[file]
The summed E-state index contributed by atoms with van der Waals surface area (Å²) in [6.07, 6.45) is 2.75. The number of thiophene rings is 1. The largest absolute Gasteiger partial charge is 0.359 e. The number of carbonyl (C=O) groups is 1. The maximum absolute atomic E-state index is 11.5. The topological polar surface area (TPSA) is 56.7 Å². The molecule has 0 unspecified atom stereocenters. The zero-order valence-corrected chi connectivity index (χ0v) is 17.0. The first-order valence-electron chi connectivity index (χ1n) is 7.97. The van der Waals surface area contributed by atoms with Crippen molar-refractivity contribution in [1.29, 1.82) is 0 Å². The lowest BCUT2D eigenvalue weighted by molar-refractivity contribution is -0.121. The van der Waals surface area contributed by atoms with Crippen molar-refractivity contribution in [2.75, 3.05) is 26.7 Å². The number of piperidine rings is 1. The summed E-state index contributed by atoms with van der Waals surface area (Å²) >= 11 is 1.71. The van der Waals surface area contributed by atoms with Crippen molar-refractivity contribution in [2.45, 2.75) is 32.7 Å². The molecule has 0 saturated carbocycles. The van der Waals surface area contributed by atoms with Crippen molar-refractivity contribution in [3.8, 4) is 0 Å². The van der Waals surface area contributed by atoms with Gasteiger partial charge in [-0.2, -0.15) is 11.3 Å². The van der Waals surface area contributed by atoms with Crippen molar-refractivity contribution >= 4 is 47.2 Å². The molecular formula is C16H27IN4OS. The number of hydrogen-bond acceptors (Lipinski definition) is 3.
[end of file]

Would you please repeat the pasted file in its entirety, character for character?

The summed E-state index contributed by atoms with van der Waals surface area (Å²) in [6.07, 6.45) is 2.75. The number of thiophene rings is 1. The largest absolute Gasteiger partial charge is 0.359 e. The number of carbonyl (C=O) groups is 1. The maximum absolute atomic E-state index is 11.5. The topological polar surface area (TPSA) is 56.7 Å². The molecule has 0 unspecified atom stereocenters. The zero-order valence-corrected chi connectivity index (χ0v) is 17.0. The first-order valence-electron chi connectivity index (χ1n) is 7.97. The van der Waals surface area contributed by atoms with Crippen molar-refractivity contribution in [1.29, 1.82) is 0 Å². The lowest BCUT2D eigenvalue weighted by molar-refractivity contribution is -0.121. The van der Waals surface area contributed by atoms with Crippen molar-refractivity contribution in [2.75, 3.05) is 26.7 Å². The number of piperidine rings is 1. The summed E-state index contributed by atoms with van der Waals surface area (Å²) >= 11 is 1.71. The van der Waals surface area contributed by atoms with Crippen molar-refractivity contribution in [2.45, 2.75) is 32.7 Å². The molecule has 0 saturated carbocycles. The van der Waals surface area contributed by atoms with Crippen molar-refractivity contribution in [3.8, 4) is 0 Å². The van der Waals surface area contributed by atoms with Gasteiger partial charge in [-0.2, -0.15) is 11.3 Å². The van der Waals surface area contributed by atoms with Crippen molar-refractivity contribution >= 4 is 47.2 Å². The molecular formula is C16H27IN4OS. The number of hydrogen-bond acceptors (Lipinski definition) is 3.